How then, should you choose a god and a religion from which to source your morality? You could try to find a god that exists and a religion that is true, but there is no known way to determine these things, so whatever you decide will be necessarily arbitrary. In fact, most people resign themselves to making an arbitrary decision by simply following the god and religion their families follow.
Theists who say their morality comes from God face an unpalatable conclusion. They must either accept that they follow an arbitrary morality from an arbitrary god and an arbitrary religion, or they must accept that their god is not necessary for humans to understand morality.
There is worse to come. Followers of large, world religions might console themselves that a billion or more people share their morality, and that must account for something. But it does not.
Atheism and morality - Conservapedia
For a start, truth is not a democracy. The fact that many people accept an idea does not make it true. It is not even true that followers of any particular religion share the same morality.
For example, there are some 2. Just three issues will make the point: There is only one fair conclusion here; if you truly attempt to take your morality from a god, you have no idea whether your actions are moral or not. You are swimming in a sea of confusion and moral uncertainty. Quite honestly, you are lost. Can we be moral without God?
If relying on a god, makes morality impossibly difficult, what happens when we take gods out of the picture entirely? We must begin by asking what it means to be moral. The first point is, behavior can only be moral or immoral if it affects other humans. No matter how you treat a rock, your actions are neither morally right or wrong. Actions have a moral dimension only when they affect other humans or other sentient beings. Nor is a moral dimension attached to actions that are the result of chance or the natural world.ATHEISTS HAVE NO MORALS!
For example, if lightning or a tsunami kills people, we do not say these events are morally wrong. So morality must be about how humans are affected by human actions. But what is right and what is wrong?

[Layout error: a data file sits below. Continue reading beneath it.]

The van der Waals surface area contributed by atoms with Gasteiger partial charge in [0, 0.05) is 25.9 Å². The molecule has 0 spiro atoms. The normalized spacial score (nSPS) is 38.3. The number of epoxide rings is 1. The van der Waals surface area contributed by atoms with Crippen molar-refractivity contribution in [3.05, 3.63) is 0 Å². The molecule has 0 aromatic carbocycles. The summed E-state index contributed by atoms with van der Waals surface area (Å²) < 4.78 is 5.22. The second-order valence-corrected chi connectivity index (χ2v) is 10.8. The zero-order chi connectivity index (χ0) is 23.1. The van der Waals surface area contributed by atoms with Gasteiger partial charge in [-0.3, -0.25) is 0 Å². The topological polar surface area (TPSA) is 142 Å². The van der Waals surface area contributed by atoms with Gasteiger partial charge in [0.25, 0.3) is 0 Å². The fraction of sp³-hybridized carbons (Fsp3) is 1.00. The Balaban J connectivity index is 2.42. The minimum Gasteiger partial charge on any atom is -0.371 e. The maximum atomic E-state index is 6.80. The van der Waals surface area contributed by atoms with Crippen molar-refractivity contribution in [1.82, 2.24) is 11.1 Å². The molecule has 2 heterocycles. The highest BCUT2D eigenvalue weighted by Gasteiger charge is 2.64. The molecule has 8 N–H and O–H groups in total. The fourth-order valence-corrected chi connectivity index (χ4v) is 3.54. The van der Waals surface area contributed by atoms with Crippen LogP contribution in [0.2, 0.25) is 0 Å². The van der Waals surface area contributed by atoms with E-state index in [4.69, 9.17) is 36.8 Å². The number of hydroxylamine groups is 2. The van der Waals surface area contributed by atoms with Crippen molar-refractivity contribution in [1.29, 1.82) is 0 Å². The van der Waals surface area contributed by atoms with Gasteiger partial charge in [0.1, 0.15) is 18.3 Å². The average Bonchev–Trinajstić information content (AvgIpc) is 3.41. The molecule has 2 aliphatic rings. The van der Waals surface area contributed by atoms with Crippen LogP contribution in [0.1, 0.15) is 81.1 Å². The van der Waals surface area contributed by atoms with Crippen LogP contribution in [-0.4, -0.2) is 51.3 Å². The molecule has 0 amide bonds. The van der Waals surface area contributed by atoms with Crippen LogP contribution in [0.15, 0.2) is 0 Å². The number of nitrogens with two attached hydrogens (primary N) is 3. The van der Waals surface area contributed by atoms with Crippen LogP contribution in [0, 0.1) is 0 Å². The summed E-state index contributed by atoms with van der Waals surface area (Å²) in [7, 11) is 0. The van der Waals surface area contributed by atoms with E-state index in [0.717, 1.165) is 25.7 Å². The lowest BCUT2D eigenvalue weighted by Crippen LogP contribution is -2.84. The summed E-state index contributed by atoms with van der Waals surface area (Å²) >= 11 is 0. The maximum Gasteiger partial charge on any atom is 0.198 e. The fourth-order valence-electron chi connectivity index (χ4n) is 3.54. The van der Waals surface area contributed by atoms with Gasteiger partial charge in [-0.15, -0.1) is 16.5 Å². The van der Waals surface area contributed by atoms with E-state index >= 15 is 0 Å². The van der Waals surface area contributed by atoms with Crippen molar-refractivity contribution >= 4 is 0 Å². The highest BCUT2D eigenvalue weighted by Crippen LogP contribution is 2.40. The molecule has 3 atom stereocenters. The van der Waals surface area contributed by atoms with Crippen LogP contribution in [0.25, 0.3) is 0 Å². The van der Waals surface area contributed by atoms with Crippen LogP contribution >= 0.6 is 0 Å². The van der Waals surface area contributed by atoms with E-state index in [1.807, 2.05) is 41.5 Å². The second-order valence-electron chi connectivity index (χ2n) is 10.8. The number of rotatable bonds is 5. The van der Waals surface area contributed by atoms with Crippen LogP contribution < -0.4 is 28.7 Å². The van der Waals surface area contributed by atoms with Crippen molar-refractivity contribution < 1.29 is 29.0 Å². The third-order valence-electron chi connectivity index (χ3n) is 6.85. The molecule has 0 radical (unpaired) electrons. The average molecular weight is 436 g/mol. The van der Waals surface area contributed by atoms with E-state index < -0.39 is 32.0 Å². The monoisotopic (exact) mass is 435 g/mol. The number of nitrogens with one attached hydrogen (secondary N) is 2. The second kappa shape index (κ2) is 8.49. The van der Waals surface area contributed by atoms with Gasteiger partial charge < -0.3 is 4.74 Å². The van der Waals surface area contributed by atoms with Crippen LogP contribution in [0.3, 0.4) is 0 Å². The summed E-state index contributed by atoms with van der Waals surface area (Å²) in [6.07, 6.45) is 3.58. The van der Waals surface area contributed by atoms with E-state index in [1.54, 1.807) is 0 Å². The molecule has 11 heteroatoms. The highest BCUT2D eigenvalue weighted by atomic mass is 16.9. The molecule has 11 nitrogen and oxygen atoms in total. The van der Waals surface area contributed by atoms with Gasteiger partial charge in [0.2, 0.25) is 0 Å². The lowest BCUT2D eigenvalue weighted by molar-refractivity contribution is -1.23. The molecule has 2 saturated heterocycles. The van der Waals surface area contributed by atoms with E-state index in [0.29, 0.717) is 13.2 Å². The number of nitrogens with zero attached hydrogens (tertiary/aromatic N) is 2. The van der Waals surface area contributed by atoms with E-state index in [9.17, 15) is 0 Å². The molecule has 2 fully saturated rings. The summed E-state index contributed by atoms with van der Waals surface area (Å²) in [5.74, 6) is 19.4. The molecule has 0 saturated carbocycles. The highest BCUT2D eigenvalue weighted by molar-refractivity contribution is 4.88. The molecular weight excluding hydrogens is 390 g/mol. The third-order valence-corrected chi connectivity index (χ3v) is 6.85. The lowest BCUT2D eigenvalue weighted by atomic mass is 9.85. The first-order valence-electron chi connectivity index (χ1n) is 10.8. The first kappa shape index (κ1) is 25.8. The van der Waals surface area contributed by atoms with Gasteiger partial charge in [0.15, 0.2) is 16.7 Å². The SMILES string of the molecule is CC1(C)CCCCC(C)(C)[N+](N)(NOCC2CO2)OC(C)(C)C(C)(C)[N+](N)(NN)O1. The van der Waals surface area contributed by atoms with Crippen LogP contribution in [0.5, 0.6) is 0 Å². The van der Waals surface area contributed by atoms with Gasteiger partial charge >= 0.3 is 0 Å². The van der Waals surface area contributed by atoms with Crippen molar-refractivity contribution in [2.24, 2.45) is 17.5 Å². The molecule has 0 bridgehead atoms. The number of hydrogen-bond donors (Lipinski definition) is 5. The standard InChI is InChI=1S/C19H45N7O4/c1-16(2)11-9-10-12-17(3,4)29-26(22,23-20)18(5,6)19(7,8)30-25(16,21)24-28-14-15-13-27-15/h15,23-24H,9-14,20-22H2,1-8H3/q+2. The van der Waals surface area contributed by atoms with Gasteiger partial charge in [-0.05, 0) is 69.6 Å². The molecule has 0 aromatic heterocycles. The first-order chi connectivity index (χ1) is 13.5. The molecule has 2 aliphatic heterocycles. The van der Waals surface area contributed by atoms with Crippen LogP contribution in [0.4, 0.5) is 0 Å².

Atheism and morality are not compatible Thread - The Debating Society
Some actions seem to be clear-cut. It would be perverse to argue that bathing your baby daughter in battery acid is morally right. No doubt, we could think of a long list of actions that are equally wrong. It would also be easy to make a list of actions that are unequivocally good. Comparing the two lists allows us to generalize things that are morally wrong and to distinguish them from things that are morally right. Actions that unnecessarily cause suffering or harm to humans are morally wrong, and actions that contribute to human wellbeing are morally right.
Once we have criteria for right and wrong, we can say that some actions, such as randomly hitting a person with a hammer, are objectively morally wrong and other actions are objectively morally right. This logic has two important implications: Many people will find this conclusion puzzling.
We know that moral standards change over time and we know that different societies have different moral standards. Surely this means that morality is relative and not objective? No, it does not. That objective moral standards exist does not mean it is always easy to determine what they should be. For example, when an action affects many people and results in harm to some and benefits to others, it is difficult to determine its moral value.
In other cases, the moral value of an action is difficult to determine because its long-term consequences are hard to predict. Governments often confront such such dilemmas. Sometimes moral standards are set in the self-interest of rulers, or of a subset of the people affected.
Sometimes standards change because people become aware of the harm an old standard was causing.